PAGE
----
By Caribbean News Global contributor
PARAMARIBO, Suriname — A panel of three judges on Friday, marked the end of a historic trial that began in November 2007, in Suriname. The court convicted president Desi Bouterse, in the 1982 killings of 15 political opponents to a sentenced of 20 years in prison.
The case is known in Suriname as the “December killings,” the victims included some of the most prominent citizens of Suriname such as lawyers, journalists, and a university professor. Bouterse and 24 co-defendants are accused of rounding them up and executing them inside a colonial fortress in the capital of Paramaribo.
Bouterse’s attorney, Irvin Kanhai, immediately appealed the decision, calling it a “political verdict.”
“Democracy remains of paramount importance,” the government said in a statement, acknowledging that Bouterse previously accepted “political responsibility” for the killings in 2007 when he offered his first public apology but insisted he was not present.
Hugo Essed, a lawyer for relatives of the victims, said Bouterse should step down immediately. “It’s a shame for him to remain as president,” he said.
Common Statement on the 8 December Trials by the Heads of Mission accredited to Suriname of France, Germany, the Netherlands, Spain, the United Kingdom, and the United States
The Heads of Mission accredited to Suriname of France, Germany, the Netherlands, Spain, the United Kingdom, and the United States have closely monitored the progress of the 8 December trials over the years. We appreciate the challenging circumstances under which the Military Court operates and commend the Court on reaching a verdict in the cases before the Civilian Chamber.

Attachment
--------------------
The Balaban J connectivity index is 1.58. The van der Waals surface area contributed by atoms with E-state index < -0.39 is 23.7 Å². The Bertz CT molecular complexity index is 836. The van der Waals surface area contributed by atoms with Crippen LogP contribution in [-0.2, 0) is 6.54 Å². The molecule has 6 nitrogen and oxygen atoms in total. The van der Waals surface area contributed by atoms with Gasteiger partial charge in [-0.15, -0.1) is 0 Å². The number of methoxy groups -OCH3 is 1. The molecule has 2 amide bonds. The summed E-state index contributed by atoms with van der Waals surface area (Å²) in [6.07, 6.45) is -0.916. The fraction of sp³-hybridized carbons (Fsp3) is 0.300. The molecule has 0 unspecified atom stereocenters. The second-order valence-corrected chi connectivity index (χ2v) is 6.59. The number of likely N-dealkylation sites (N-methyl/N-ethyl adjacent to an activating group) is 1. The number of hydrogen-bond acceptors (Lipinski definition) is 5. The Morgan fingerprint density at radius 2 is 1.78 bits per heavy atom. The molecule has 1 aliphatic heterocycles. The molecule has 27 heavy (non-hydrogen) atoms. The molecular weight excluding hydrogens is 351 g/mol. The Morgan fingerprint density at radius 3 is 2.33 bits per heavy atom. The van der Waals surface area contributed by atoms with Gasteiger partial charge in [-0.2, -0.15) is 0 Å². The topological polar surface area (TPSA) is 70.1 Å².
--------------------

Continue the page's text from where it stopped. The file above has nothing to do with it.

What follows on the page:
The trials have been instrumental in reconstructing the events and political context of December 8, 1982. The integrity and independence of the Judiciary is a pillar in Suriname society. It is critical that the final verdicts in the killing of 15 innocent citizens — whatever those verdicts maybe after the appeals process is complete — are implemented and upheld in accordance with the rule of law.
Lastly, our thoughts go out to all of the families and loved ones of those who have been a part of this tragedy. The verdict will undoubtedly prove instrumental in helping the nation move towards reconciliation.
In a statement, the Surinamese government said it had “taken note of the developments and calls on the community to keep the peace.” Suriname’s opposition political parties have demanded the immediate resignation of president Desi Bouterse, reportedly in China and will later travel to Cuba to strengthen trade relations.
Bouterse led a military junta in Suriname in 1980 after the “Sergeants’ Coup,” which overthrew the government of Henck Arron. He became president of the country in 2010 and was re-elected five years later.
Angelic del Castillo, head of the opposition Democratic Alternative ‘91 party, said Bouterse had “disqualified himself” from remaining Suriname’s leader and demanded he immediately resign. “This is in the interest of the dignity of the office and of our nation,” del Castillo said in a statement.
“Important to find the truth. Survivors have an answer after 37 years. The trial must be respected,” the Netherlands foreign minister Stef Blok said.